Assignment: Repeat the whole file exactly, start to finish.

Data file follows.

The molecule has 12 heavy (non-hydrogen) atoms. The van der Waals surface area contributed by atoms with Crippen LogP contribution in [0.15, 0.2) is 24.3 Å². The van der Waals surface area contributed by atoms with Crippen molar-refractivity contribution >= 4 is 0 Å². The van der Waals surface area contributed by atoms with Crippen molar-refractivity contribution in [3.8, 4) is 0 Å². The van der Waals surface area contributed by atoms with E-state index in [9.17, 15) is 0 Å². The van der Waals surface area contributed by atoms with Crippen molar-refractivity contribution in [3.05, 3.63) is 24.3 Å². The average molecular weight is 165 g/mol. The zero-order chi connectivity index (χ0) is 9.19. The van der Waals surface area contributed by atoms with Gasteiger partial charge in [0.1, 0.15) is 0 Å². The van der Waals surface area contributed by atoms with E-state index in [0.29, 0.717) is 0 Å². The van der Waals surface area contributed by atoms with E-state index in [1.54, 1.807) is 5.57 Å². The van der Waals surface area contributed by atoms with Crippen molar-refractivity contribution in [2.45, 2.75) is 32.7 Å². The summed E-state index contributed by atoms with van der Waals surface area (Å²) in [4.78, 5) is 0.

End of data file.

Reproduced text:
The molecule has 12 heavy (non-hydrogen) atoms. The van der Waals surface area contributed by atoms with Crippen LogP contribution in [0.15, 0.2) is 24.3 Å². The van der Waals surface area contributed by atoms with Crippen molar-refractivity contribution >= 4 is 0 Å². The van der Waals surface area contributed by atoms with Crippen molar-refractivity contribution in [3.8, 4) is 0 Å². The van der Waals surface area contributed by atoms with E-state index in [9.17, 15) is 0 Å². The van der Waals surface area contributed by atoms with Crippen molar-refractivity contribution in [3.05, 3.63) is 24.3 Å². The average molecular weight is 165 g/mol. The zero-order chi connectivity index (χ0) is 9.19. The van der Waals surface area contributed by atoms with Gasteiger partial charge in [0.1, 0.15) is 0 Å². The van der Waals surface area contributed by atoms with E-state index in [0.29, 0.717) is 0 Å². The van der Waals surface area contributed by atoms with E-state index in [1.54, 1.807) is 5.57 Å². The van der Waals surface area contributed by atoms with Crippen molar-refractivity contribution in [2.45, 2.75) is 32.7 Å². The summed E-state index contributed by atoms with van der Waals surface area (Å²) in [4.78, 5) is 0.